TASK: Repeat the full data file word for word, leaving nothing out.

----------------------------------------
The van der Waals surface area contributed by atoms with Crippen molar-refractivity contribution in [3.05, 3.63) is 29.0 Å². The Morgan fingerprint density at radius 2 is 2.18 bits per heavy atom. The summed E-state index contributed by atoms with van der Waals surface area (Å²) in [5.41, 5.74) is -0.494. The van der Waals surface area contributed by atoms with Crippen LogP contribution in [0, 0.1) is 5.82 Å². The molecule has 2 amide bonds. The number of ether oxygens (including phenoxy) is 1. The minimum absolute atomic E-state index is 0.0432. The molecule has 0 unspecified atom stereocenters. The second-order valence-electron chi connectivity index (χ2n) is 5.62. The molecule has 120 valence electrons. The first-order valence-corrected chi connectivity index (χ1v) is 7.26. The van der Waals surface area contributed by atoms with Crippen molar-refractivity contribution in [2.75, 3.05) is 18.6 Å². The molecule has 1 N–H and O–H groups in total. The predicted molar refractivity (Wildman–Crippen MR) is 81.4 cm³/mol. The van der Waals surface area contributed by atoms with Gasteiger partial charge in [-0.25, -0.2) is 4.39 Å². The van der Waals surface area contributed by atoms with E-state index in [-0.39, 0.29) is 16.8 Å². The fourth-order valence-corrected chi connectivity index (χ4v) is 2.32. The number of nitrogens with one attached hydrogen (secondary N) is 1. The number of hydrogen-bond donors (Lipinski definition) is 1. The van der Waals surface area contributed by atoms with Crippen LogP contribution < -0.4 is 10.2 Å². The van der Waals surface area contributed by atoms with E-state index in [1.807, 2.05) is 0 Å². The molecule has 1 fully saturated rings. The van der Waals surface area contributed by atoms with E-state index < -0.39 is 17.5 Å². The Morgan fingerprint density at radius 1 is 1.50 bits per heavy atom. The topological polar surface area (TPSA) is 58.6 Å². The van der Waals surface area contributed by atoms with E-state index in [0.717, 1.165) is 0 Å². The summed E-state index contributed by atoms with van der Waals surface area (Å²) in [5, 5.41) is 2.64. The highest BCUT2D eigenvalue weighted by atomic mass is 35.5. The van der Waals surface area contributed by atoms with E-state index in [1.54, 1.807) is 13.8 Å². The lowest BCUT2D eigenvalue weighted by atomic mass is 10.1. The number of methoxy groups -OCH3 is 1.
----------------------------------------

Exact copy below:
The van der Waals surface area contributed by atoms with Crippen molar-refractivity contribution in [3.05, 3.63) is 29.0 Å². The Morgan fingerprint density at radius 2 is 2.18 bits per heavy atom. The summed E-state index contributed by atoms with van der Waals surface area (Å²) in [5.41, 5.74) is -0.494. The van der Waals surface area contributed by atoms with Crippen LogP contribution in [0, 0.1) is 5.82 Å². The molecule has 2 amide bonds. The number of ether oxygens (including phenoxy) is 1. The minimum absolute atomic E-state index is 0.0432. The molecule has 0 unspecified atom stereocenters. The second-order valence-electron chi connectivity index (χ2n) is 5.62. The molecule has 120 valence electrons. The first-order valence-corrected chi connectivity index (χ1v) is 7.26. The van der Waals surface area contributed by atoms with Crippen molar-refractivity contribution in [2.75, 3.05) is 18.6 Å². The molecule has 1 N–H and O–H groups in total. The predicted molar refractivity (Wildman–Crippen MR) is 81.4 cm³/mol. The van der Waals surface area contributed by atoms with Gasteiger partial charge in [-0.25, -0.2) is 4.39 Å². The van der Waals surface area contributed by atoms with E-state index in [-0.39, 0.29) is 16.8 Å². The fourth-order valence-corrected chi connectivity index (χ4v) is 2.32. The number of nitrogens with one attached hydrogen (secondary N) is 1. The number of hydrogen-bond donors (Lipinski definition) is 1. The van der Waals surface area contributed by atoms with Crippen LogP contribution < -0.4 is 10.2 Å². The van der Waals surface area contributed by atoms with E-state index in [1.807, 2.05) is 0 Å². The molecule has 1 fully saturated rings. The van der Waals surface area contributed by atoms with E-state index < -0.39 is 17.5 Å². The Morgan fingerprint density at radius 1 is 1.50 bits per heavy atom. The topological polar surface area (TPSA) is 58.6 Å². The van der Waals surface area contributed by atoms with E-state index in [0.717, 1.165) is 0 Å². The summed E-state index contributed by atoms with van der Waals surface area (Å²) in [5, 5.41) is 2.64. The highest BCUT2D eigenvalue weighted by atomic mass is 35.5. The van der Waals surface area contributed by atoms with E-state index in [1.54, 1.807) is 13.8 Å². The lowest BCUT2D eigenvalue weighted by atomic mass is 10.1. The number of methoxy groups -OCH3 is 1.